(Estimated study time: 43 minutes)

Other Notes Specific to the Harmonized Tariff Schedule of the United States

The HTSUS contains notes in addition to those of the sections and chapters. There are HTSUS General Statistical Notes, HTSUS additional U.S notes, HTSUS General Notes and more! We will discuss each briefly in turn to give an idea of what they are and where to find them.

(Estimated study time: 54 minutes)

More U.S. Notes and Harmonized Tariff Schedule of the United States Information

HTSUS additional U.S notes often give definitions or qualifications useful in classifying specific products. The assessments will provide a couple examples of these. In addition, we will describe other parts of the tariff such as the appendices and statistical annexes.

(Estimated study time: 44 minutes)

Special Harmonized Tariff Provisions in Chapter 98 - U.S. Goods Returned

In this lesson we review the conditions for U.S. Goods Returned, otherwise also known as U.S. Goods Returned(USGR). We will also touch on a few other provisions under HTSUS heading 9801 for articles to return to the U.S. with free or reduced duty. Heading 9802 provides provisions for reduced duty for goods exported from the U.S., repaired or altered abroad and then returned to the U.S. This includes repaired articles and articles imported with U.S. content.

(Estimated study time: 1 hour 7 minutes)

Special Harmonized Tariff Provisions in Chapter 98 - U.S. Content

9802 provides provisions for reduced duty for goods exported from the U.S., repaired or altered abroad and then returned to the U.S. We have already discussed goods repaired or altered abroad so we will continue with articles imported with U.S. content and their conditions for re-importation.

(Estimated study time: 49 minutes)

Special Harmonized Tariff Provisions in Chapter 98 - Government Contract

There are some other Chapter 98 provisions, but the two additional classifications you will see most often will probably be from HTSUS headings 9808 and 9813. In this lesson we will review imports under government contract and talk a little bit about ITAR.

(Estimated study time: 40 minutes)

Special Harmonized Tariff Provisions in Chapter 98 - Temporary Import Bond

In this lesson we continue on with the Temporary Import Bond provisions in Chapter 98. Closing a temporary bond is more important than opening one because if it is not closed properly, the importer may incur double the duties. It is just as important to recognize when a temporary import bond is required and whether it is more beneficial to the importer NOT to file under a TIB.

(Estimated study time: 49 minutes)

Special Harmonized Tariff Provisions in Chapter 99

Chapter 99 provides temporary legislation for changes in the rate of duty charged upon import. We will review some of the circumstances to look into Chapter 99 for these special duty rates and some of the conditions for import.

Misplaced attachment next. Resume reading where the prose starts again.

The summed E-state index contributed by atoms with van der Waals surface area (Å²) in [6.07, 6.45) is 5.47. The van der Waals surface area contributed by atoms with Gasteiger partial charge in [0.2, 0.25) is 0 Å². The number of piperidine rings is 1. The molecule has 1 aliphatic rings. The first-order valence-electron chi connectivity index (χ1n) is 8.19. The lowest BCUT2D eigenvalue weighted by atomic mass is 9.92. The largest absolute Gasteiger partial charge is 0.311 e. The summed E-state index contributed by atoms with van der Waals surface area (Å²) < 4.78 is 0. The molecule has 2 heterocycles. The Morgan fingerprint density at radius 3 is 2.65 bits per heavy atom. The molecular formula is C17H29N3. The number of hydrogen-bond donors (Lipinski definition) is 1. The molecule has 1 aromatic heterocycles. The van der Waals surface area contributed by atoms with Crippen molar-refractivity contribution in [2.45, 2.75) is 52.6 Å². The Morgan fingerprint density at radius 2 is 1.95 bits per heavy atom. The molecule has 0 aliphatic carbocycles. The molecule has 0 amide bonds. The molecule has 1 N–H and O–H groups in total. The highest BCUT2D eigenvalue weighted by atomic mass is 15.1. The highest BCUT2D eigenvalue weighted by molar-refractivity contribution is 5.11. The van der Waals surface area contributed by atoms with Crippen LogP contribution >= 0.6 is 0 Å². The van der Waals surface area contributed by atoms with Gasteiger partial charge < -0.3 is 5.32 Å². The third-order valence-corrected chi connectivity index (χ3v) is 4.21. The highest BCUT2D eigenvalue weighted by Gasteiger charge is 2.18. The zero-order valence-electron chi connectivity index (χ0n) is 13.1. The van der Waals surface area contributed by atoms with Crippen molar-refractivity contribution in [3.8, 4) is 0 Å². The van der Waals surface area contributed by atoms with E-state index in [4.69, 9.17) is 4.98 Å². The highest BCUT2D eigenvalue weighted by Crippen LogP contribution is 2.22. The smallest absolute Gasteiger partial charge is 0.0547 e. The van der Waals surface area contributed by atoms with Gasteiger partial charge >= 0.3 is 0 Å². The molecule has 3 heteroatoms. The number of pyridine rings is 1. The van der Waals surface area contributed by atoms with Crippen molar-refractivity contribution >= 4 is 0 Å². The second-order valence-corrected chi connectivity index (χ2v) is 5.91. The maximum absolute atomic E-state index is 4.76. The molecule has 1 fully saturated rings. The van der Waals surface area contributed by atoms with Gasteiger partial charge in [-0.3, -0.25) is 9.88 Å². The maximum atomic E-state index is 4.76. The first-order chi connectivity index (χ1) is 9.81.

(Estimated study time: 1 hour 56 minutes)

Conditionally Free or Reduced Duty Rate Goods

Some goods have a condition that must be met in order to be imported duty free or with a reduced duty rate. In this lesson we will talk about special treatment based on importer, and disposition of goods.

(Estimated study time: 51 minutes)

Rates of Duty

In order to determine the proper duty rate it is important to be able to read all of the parts of the HTSUS. Different rates of duty columns mean different things. There are codes called special program indicator (SPI)s that increase or decrease normal trade relation (NTR) duty rates. It is also essential to understand certain circumstances where articles are exempted from duty or allowed to be commingled together. This lesson addresses all of these issues.

(Estimated study time: 46 minutes)

Most Common Trade Agreement - North American Free Trade Agreement (NAFTA)

Trade agreements have conditions for importing that must be met in order to receive the free or reduced duty rate. Here we review the two most common, GSP and NAFTA.

(Estimated study time: 29 minutes)

Trade Agreements for Africa, Australia and the Pacific Islands

In the previous lesson we covered the two most common duty-free or reduced duty rate trade agreements, NAFTA and GSP. This lesson talks about the general requirements for various trade agreements and requirements for those specific to the regions of Africa, Australia and the Pacific Islands.

(Estimated study time: 1 hour 11 minutes)

Trade Agreements and Special Treatment for Asia

In this lesson we review the requirements for trade agreements specific to Asia. These include BFTA, ILFTA, JFTA and SFTA.

(Estimated study time: 43 minutes)

Trade Agreements for the Americas Other than NAFTA

To continue the coverage of the trade agreements, in this lesson we first cover the many agreements specific to North, Central and South America. The agreements for study in this region are CBERA, CBI, CBTPA, CAFTA, Haitian Hemispheric Opportunity through Partnership Encouragement Act (HOPE Act), ATPA, ATPDEA and CFTA. NAFTA, a commonly used trade agreement, was discussed in a previous lesson.

(Estimated study time: 50 minutes)